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NORBA (Νῶρβα: Eth. Νωρβανὸς, Norbanus: Norma), an ancient city of Latium, situated on the border of the Volscian mountains, overlooking the Pontine Marshes, and about midway between Cora and Setia. There seems no doubt that Norba was an ancient Latin city; its name is found in the list given by Dionysius of the thirty cities of the League; and again, in another passage, he expressly calls it a city of the Latin nation. (Dionys, 5.61, 7.13; Niebuhr, vol. ii. note 21.) It appears, indeed, certain that all the three cities, Cora, Norba, and Setia, were originally Latin, before they fell into the hands of the Volscians. The statement that Norba received a fresh colony in B. C. 492, immediately after the conclusion of the league of Rome with the Latins, points to the necessity, already felt, of strengthening a position of much importance, which was well calculated, as it is expressed by Livy, to be the citadel of the surrounding country ("“quae arx in Pomptino esset,”" Liv. 2.34; Dionys, 7.13). But it seems probable that Norba, as well as the adjoining cities of Cora and Setia, fell into the hands of the Volscians during the height of their power, and received a fresh colony on the breaking up of the latter. (Niebuhr, vol. ii. p. 108.) For it is impossible to believe that these strong fortresses had continued in the hands of the Romans and Latins throughout their wars with the Volscians so much nearer home; while, on the other hand, when their names reappear in history, it is as ordinary "coloniae Latinae," and not as independent cities. Hence none of the three are mentioned in the great Latin War of B. C. 340, or the settlement of affairs by the treaty that followed it. But, just before the breaking out of that war, and again in B. C. 327, we find the territories of Cora, Norba, and Setia ravaged by their neighbours the Privernates, whose incursions drew upon them the vengeance of Rome. (Liv. 7.42, 8.1,19.) No further mention occurs of Norba till the period of the Second Punic War, when it was one of the eighteen Latin colonies which, in B. C. 209, expressed their readiness to bear the continued burthens of the war, and to whose fidelity on this occasion Livy ascribes the preservation of the Roman state. (Liv. 27.10.) It seems to have been chosen, from its strong and secluded position, as one of the places where the Carthaginian hostages were kept, and, in consequence, was involved in the servile conspiracy of the year B. C. 198, of which the neighbouring town of Setia was the centre. (Liv. 32.2, 26.) [SETIA]

Norba played a more important part during the civil wars of Marius and Sulla; having been occupied by the partisans of the former, it was the last city of Italy that held out, even after the fall of Praeneste and the death of the younger Marius, B. C. 82. It was at last betrayed into the hands of Aemilius Lepidus, the general of Sulla ; but the garrison put themselves and the other inhabitants to the sword, and set fire to the town, which was so entirely destroyed that the conquerors could carry off no booty. (Appian, App. BC 1.94.) It seems certain that it was never rebuilt: Strabo omits all notice of it, where he mentions all the other towns that bordered the Pontine Marshes (v. p. 237); and though Pliny mentions the Norbani among the existing "populi" of Latium, in another passage he reckons Norba among the cities that in his time had altogether disappeared (3.5. s. 9. §§ 64, 68). The absence of all subsequent notice of it is confirmed by the evidence of the existing remains, which belong exclusively to a very early age, without any traces of buildings that can be referred to the period of the Roman Empire.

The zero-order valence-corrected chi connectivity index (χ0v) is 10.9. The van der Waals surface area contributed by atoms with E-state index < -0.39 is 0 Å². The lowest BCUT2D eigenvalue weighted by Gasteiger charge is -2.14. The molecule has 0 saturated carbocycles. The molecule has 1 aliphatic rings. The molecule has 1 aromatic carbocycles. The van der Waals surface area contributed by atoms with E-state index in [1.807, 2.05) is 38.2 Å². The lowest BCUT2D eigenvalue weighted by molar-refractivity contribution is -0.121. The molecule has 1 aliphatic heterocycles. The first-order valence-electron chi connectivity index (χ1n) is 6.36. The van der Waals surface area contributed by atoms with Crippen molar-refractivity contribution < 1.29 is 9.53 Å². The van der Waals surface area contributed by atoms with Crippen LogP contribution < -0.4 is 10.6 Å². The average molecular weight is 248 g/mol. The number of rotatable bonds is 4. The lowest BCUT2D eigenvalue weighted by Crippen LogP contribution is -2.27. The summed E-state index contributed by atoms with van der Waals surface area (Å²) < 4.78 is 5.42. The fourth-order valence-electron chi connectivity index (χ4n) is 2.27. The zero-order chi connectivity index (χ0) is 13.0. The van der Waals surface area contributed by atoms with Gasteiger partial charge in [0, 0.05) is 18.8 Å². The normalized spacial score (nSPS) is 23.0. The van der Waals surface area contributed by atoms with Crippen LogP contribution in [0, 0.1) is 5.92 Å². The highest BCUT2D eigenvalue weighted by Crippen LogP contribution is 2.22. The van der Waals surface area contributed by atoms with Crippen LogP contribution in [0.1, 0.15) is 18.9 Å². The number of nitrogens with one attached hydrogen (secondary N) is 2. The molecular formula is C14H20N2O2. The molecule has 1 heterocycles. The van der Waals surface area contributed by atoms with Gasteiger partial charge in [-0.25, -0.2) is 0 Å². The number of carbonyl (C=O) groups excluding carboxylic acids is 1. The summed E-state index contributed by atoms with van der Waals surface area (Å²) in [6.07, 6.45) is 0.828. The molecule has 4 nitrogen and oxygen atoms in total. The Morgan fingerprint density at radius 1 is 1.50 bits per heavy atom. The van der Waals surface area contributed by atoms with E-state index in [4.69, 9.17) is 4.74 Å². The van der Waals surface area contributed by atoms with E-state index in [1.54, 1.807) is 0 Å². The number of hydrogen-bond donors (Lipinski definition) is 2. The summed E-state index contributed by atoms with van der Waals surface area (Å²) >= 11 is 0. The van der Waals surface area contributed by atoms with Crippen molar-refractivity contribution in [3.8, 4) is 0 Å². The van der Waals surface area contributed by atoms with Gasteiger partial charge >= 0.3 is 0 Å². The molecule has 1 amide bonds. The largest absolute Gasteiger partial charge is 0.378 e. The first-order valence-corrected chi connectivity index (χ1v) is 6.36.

The existing ruins of Norba are celebrated as one of the most perfect specimens remaining in Italy of the style of construction commonly known as Cyclopean. Great part of the circuit of the walls is still entire, composed of very massive polygonal or rudely squared blocks of solid limestone, without regular towers, though the principal gate is flanked by a rude projecting mass which serves the purpose of one; and on the E. side there is a great square tower or bastion projecting considerably in advance of the general line of the walls. The position is one of great natural strength, and the defences have been skilfully adapted to the natural outlines of the hill, so as to take the fullest advantage of the ground. On the side towards the Pontine Marshes the fall is very great, and as abrupt as that of a cliff on the sea-coast: on the other sides the escarpment is less considerable, but still enough to render the hill in great measure detached from the adjoining Volscian mountains. The only remains within the circuit of the ancient walls are some foundations and substructions, in the same massive style of construction as the walls themselves: these probably served to support temples and other public buildings ; but all traces of the structures themselves have disappeared. The site of the ancient city is wholly uninhabited, the modern village of Norma, (a very poor place) being situated about half a mile to the S. on a detached hill. In the middle ages there arose, in the plain at the foot of the hill, a small town which took the name of Ninfa, from the sources of the river of the same name (the Nymphaens of Pliny), close to which it was situated; but this was destroyed in the 13th century, and is now wholly in ruins. The remains of Norba are described and illustrated in detail in the first volume of the Annali dell' Instituto di Corrispondenza Archeologica (Rome, 1829); and views of the walls, gates, &c. will be found also in Dodwell's Pelasgic Remains (fol. Lond. 1834, pi. 72-80).


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